As for “the children:” well, I actually have little desire to dip my hand into that inescapable morass. Eliciting the plight of “the children” has become the argumentative trump-card of our times. Bill O’Reilly has turned this into a near art-form. Any philosophically serious – and by that I mean way way more tiresome than this essay – discussion of the decision making of children would bring up the interesting issue of the nature of a justified choice, and when children are able to make those choices. Those issues are certainly incredibly relevant to this discussion. However, for “the truth” the point is moot either way. Although Big Tobacco may try to influence children, millions of children are able to resist the thrall. Therefore the “thrall” must be ultimately based on something much less domineering, such as personal choice and parenting.

Peer pressure, that old favorite of after school specials, is also influential. But such social forces only serve to highlight the further absurdity of “the truth’s” ideological core. Throughout our entire lives human beings are assaulted by decision making pressure from all sides – social, parental, corporate, governmental, in addition to self-styled altruistic agencies like “the truth” whose missions only add more fuel to the fire. These pressures are inevitable and also desirable. But “the truth” and its ideological cohorts don’t seem to like any decision making pressure that they don’t apply. It is ironic that, in many ways, they use identical methods to influence decision making as the corporations they revile – pointed slogans that insinuate themselves into your mind, vivid imagery, comedy, and an appeal to your sense of self. “Find your voice” blah; “Seek the truth” blech: They’re both self-interested organizations doling out the half-truths as it suits them. With all of these pressures swirling around us like ocean currents it would seem that strengthening our respect for individual responsibility is the only way to keep from being swept away by the undertow. Peer pressure, like corporate pressure, is far from seamless and parents who instill a sense of responsibility for oneself and one’s actions go a long way towards helping their children avoid its influence. In the end no decision making pressure is seamless except for the personal will to action that you apply to yourself.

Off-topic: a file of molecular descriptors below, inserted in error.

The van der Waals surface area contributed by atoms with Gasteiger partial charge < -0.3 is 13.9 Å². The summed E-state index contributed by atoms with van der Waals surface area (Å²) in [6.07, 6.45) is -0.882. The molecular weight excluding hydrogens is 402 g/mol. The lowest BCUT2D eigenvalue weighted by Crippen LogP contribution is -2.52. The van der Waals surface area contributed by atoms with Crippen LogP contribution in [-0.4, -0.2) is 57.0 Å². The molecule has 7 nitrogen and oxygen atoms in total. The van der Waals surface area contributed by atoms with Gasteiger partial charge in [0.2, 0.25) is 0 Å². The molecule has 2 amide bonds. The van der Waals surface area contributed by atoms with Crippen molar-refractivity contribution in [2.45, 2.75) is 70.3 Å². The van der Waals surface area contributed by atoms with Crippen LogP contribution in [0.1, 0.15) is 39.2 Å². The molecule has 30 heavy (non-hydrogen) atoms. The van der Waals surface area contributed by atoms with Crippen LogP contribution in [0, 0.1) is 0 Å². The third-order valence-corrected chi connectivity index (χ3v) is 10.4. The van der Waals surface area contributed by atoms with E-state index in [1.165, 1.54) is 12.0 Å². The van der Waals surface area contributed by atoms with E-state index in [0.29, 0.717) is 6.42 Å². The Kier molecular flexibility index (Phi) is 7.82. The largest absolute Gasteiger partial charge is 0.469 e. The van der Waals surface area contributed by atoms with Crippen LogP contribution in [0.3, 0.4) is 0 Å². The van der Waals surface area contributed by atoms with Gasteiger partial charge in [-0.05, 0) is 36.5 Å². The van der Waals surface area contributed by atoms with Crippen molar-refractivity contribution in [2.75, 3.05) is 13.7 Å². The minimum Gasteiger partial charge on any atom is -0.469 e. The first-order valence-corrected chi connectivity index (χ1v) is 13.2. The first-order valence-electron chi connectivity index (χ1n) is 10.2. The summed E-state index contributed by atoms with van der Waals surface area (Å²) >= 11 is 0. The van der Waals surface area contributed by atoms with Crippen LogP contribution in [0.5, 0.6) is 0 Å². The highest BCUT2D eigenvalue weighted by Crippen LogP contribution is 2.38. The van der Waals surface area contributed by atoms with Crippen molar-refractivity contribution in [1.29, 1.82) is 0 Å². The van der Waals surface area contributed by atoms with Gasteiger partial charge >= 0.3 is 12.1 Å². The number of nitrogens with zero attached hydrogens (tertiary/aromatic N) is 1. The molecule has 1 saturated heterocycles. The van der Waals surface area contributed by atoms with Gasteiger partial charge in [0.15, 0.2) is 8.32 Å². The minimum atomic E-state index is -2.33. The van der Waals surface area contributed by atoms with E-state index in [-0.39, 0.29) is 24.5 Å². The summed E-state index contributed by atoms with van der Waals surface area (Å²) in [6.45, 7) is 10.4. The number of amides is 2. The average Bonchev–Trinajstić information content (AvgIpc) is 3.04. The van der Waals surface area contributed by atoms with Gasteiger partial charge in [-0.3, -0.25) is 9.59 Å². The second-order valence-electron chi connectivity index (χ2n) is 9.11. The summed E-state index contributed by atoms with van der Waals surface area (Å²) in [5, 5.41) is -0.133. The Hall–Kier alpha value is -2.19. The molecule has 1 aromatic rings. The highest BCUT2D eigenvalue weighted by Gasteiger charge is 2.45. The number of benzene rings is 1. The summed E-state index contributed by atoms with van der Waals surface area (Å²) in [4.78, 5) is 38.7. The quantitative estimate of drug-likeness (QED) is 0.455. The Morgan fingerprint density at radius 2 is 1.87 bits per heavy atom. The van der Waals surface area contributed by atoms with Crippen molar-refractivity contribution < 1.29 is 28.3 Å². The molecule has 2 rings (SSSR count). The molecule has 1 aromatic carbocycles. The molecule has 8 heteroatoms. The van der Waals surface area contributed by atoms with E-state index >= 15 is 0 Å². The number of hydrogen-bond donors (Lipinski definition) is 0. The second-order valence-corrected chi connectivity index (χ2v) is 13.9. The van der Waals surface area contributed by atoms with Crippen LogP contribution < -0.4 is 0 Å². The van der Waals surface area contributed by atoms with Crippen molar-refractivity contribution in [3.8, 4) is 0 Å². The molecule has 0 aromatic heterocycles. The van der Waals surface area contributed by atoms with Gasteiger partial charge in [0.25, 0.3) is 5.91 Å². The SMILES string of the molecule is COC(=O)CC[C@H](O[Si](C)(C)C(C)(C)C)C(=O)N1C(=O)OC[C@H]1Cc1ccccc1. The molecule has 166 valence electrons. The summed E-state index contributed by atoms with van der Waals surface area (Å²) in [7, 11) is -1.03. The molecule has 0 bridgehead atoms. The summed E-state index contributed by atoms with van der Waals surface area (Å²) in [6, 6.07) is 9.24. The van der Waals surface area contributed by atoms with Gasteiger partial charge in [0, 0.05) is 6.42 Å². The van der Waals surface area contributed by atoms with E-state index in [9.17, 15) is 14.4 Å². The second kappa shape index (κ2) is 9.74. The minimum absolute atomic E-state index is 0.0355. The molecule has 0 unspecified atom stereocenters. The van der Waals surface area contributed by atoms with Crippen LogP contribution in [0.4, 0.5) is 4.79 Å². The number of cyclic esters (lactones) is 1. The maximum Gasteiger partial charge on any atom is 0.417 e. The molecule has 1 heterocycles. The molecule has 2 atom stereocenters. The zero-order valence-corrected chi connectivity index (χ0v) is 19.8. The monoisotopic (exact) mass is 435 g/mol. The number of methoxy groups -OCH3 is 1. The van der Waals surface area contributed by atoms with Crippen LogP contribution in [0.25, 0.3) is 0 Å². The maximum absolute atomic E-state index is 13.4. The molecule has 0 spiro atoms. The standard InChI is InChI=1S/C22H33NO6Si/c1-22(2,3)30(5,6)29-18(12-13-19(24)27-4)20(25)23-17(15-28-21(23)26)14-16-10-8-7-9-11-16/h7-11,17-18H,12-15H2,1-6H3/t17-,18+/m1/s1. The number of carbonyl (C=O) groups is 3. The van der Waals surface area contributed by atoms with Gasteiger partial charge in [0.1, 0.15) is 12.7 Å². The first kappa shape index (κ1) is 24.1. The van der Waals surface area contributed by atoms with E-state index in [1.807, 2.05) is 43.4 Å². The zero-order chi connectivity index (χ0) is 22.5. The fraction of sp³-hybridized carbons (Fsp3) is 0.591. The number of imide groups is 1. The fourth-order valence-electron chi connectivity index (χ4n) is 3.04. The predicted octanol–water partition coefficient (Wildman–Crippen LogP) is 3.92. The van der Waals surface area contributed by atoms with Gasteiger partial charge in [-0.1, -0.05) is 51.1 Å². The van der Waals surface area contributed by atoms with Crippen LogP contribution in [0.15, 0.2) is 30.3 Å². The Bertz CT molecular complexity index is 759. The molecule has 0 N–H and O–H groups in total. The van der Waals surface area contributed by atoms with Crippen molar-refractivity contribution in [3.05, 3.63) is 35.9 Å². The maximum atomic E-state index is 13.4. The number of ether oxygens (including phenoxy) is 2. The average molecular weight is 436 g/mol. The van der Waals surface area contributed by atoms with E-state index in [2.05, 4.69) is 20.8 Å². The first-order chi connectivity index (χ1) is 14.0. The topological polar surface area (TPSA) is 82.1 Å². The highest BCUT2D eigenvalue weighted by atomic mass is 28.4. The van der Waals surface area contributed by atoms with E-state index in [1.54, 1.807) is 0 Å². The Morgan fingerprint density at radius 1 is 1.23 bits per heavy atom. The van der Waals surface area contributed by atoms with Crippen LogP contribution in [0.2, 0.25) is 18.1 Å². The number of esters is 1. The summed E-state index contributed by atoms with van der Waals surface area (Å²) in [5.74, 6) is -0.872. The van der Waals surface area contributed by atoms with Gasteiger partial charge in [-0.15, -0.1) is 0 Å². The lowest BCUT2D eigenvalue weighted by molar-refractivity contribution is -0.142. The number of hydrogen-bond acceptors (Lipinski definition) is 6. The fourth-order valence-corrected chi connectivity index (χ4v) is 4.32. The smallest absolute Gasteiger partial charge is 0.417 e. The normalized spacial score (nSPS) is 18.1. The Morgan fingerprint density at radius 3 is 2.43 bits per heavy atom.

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1 Response to The Truth about “the truth”

  1. Brad Lopez says:

    I agree on some points, disagree with others.

    Oh wait, I’m on Symbolic Order, let me rephrase that: I concur with certain assertions, yet find myself compelled to differ with other portions of your thesis.

    I once saw a “truth” commercial with some old lady who was speaking through a voice enhancer like Ned from South Park. At the end of the commercial, she said “Is this the voice you were expecting to hear?” as though big tobacco companies are solely responsible for her sounding like a lo-tech Darth Vader. What a joke. She chose to smoke, no one put a gun to her head and if anyone was fooled into thinking otherwise, it wasn’t me.

    I don’t think that is leading an ideological assault on smokERS, though, just smokING. Essentially, what you do in this essay is take offense to’s commercials on behalf of big tobacco companies. This is a sad state of affairs, because you’re missing what is ultimately trying to prove: that tobacco companies really don’t care about you, they care about profit.

    The truth they are trying to expose is, in part, elitist in the way you described. I’m sure many of the members do think people smoke solely because they were “told to.” What they are more effective at conveying is the point that millions of Americans are addicted to smoking, and that tobacco companies aren’t obligated to care that those addicted are slowly dying. They only really care insofar as the government makes them, by placing warnings on every pack, limiting their advertising power and forcing them to pay for expensive anti-smoking campaigns.

    That is why the imaginary uprising of smokers you spoke of is absolutely laughable. It would be a rebellion of those who are being taken advantage of in the dumbest possible tradeoff: a buzz in exchange for your money AND life.